My name is Kobby. Or rather, Kobina: a name given to Akan boys born on Tuesday. I was born in London and raised between there & Cape Coast; Ghana’s former capital.
In the UK, kids teased and called me, ‘Ribena’ or ‘Corn on the Kob’. I took it in stride. Then my parents sent me to Ghana to learn how to be Ghanaian. On my first day in primary school there, I introduced myself as ‘Koh-BEE-nuh’ and had my new classmates on the floor in stitches. At the time, I didn’t understand why. To this day, when someone says my name the way I did that day, I know exactly where I know them from.
Today I hop between London and Accra, but the latter is where I have laid my hat.
Here, I am a writer, a lecturer, and a DJ on Ghana’s rising creative arts scene. One with an endless fascination with modern African culture. This is my third blog since 2007. I will forever regret deleting the first of them.
Since moving for good from London to Accra almost a decade ago, I have experienced everything from being a security expert and heading a market research department, to being a journalist, DJ & new media executive with Ghana’s biggest media group, and becoming one of the first people paid by the Ghanaian government to work in social media. I was also the editor of DUST: a Ghanaian magazine that combines creativity and popular culture with social awareness-raising content. Each one of these came as a surprise to me: I studied law and my Master’s was in International Studies and Diplomacy. I enjoyed the latter a lot more than I did the former.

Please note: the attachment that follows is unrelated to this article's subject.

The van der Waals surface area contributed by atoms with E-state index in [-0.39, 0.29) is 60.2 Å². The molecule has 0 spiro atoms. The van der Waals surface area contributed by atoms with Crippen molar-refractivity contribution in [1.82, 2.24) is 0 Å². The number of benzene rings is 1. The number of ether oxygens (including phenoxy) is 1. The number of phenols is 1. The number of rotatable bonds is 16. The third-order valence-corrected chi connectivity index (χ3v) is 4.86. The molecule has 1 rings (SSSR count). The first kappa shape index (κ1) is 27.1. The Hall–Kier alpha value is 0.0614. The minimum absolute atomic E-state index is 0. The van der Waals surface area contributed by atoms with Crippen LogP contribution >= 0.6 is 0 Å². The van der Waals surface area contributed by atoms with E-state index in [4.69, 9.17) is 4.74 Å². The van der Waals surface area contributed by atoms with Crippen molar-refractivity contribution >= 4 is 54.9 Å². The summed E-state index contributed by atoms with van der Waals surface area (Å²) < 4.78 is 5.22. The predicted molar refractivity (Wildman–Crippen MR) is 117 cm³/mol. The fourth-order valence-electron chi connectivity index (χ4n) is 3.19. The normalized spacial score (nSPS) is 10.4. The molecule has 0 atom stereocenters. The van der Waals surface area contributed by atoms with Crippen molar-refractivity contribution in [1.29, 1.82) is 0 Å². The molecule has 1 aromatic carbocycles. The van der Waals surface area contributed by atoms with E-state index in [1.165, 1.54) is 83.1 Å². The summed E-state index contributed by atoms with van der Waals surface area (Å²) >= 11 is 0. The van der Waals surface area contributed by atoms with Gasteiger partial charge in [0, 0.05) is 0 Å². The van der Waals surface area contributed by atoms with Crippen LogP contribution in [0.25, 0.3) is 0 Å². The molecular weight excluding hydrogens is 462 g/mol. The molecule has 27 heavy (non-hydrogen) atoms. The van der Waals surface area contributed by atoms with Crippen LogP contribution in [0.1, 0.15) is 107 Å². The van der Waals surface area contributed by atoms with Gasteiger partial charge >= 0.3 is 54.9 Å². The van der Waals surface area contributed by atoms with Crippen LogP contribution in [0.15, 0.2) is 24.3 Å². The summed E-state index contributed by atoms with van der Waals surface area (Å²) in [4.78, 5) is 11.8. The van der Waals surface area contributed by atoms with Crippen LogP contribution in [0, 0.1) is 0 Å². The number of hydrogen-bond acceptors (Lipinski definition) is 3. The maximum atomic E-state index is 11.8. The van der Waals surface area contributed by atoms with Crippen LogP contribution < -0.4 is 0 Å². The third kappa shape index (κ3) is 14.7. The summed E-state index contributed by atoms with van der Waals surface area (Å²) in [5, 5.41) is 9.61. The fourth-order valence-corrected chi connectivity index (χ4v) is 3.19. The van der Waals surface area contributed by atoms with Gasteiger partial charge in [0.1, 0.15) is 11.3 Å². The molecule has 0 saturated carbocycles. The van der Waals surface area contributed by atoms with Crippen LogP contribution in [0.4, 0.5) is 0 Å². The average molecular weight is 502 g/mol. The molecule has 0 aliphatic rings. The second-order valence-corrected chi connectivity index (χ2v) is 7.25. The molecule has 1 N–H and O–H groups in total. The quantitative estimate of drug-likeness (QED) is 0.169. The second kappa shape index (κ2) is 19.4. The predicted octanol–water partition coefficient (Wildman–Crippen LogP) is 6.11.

As a DJ, I was part of London’s Amplified collective, with whom I organized events for the likes of The Roots & Estelle, and spun sets supporting everyone from Amadou & Mariam to Erykah Badu. Here in Ghana, you’re likely to find me supporting dope artists at the Asabaako Festival; on stage at Alliance Francaise, collaborating with accra[dot]alt; or dropping the odd set at Republic..
I currently teach Written & Oral Communication, Social Theory, Leadership, African Philosophical Thought, Africa in International Affairs, and Text & Meaning at Ashesi University – Ghana’s first liberal arts college.
Akan. African. Geek. Ghanaian. Londoner. Father… these are all words that describe me too.
I live to add a couple more.